“She inspired in me to work in what you love and to create change,” says Gerrard. “I saw there were incredible people doing incredible things but without the tools or know-how to talk about it. I gained this unbelievable perspective and went from general tourism and travel marketing to working on projects that really matter.”

And that’s how loveAfrica Marketing began in 2013 – and it has already made a change, working on a number of top environmental initiatives in South Africa. These includes Only This Mucha project by WildOceans to raise awareness that only 0.4% of South Africa’s oceans are protected — and the documentary exposé, Blood Lions, which sparked international outrage over canned lion hunting.

Dark industry

“There are approximately 9 000 lions in captivity in facilities across South Africa,” says Gerrard. “These form part of the canned hunting, predator breeding, cub petting and lion bone industries. Some are knowingly supported by paying tourists and volunteers. The Blood Lions campaign shines a light on this dark industry and creates awareness across the globe,” says Gerrard.

“Awareness is the key, and through understanding and education, change is possible,” says Gerrard, who has also worked with Wildlife Act and Project Rhino in monitoring threatened species, including wild dogs, and on rhino darting operations for relocations and tracking.

“This work requires constant and consistent messaging. We need conservationists to work together with a common vision and for the public to understand the impact that our way of life has on the planet and on other people around them,” says Gerrard.



The Blood Lions crew
TOP OF THEIR GAME: Nicola Gerrard (bottom right) rates her work with the Blood Lions tean as a career highlight. Left to right (top): Jeremy Nathan, Bruce Young, Nick Chevallier, Pippa Hankinson, Ian Michler, Andrew Venter and Dave Cohen. Bottom left: Lauren van Nijkerk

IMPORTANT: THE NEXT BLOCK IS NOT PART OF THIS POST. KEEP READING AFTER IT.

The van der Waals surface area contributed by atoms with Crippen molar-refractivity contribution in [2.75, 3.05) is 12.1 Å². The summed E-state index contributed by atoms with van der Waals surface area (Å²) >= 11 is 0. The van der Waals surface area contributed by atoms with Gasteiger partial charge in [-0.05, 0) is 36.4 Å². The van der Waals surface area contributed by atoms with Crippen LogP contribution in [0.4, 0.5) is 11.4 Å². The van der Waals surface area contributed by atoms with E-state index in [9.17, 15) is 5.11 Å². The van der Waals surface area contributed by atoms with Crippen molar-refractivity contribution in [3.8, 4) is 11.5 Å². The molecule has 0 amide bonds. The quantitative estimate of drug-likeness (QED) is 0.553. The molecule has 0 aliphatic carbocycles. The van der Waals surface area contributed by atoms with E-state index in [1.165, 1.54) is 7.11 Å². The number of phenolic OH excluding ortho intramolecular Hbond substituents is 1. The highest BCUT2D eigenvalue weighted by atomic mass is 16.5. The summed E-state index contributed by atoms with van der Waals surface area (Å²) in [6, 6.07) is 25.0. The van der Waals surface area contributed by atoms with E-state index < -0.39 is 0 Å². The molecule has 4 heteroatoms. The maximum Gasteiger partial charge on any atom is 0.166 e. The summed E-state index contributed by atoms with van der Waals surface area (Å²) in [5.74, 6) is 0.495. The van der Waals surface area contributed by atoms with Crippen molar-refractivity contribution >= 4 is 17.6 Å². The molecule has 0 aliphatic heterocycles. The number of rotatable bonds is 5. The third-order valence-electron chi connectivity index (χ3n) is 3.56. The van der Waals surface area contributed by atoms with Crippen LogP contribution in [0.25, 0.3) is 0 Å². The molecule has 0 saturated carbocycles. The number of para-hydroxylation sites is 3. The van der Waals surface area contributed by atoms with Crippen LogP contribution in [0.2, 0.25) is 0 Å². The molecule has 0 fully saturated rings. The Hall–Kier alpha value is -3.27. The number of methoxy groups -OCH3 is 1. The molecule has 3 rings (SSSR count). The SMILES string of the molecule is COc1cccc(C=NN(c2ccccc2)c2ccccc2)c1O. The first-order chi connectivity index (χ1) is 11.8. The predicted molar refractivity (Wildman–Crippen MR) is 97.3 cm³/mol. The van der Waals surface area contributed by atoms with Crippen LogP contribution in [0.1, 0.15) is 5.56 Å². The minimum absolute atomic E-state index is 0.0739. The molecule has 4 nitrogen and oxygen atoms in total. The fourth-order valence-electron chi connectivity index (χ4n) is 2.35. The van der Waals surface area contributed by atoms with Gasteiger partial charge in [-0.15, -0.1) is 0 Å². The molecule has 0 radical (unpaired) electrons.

On her foray into activism, Gerrard singles out her role as digital marketing manager of Blood Lions as the highlight of her career to date.

So far, the documentary has been viewed by several hundred thousand people in more than 180 countries, and the Blood Lions campaign has reached millions of people, says Gerrard.

And the standing ovation it received at its official premiere at the Durban International Film Festival in 2015 still makes Gerrard’s blood tingle – almost as much it did on the day she battled to get her family’s Toyota Ventura into reverse in the face of a charging elephant on musth. – Roving Reporters

MAKING A DIFFERENCE: Documenting the relocation of rhinos – work like this keeps Nicola Gerrard busy. Picture: Nicola Gerrard

How the Sunday Tribune told the story

Click here to read other Sunday Tribune Game Changer profiles.


Also read

Lion bone trade under the spotlight 

Lawmakers will be giving lion breeding a lookover this week



How Roving Reporters broke the story in 2015.

Bred for the bullet: the cat is out the bag

How lions fell through the legislative cracks


Conservation doyen Hughes makes case for ethical hunting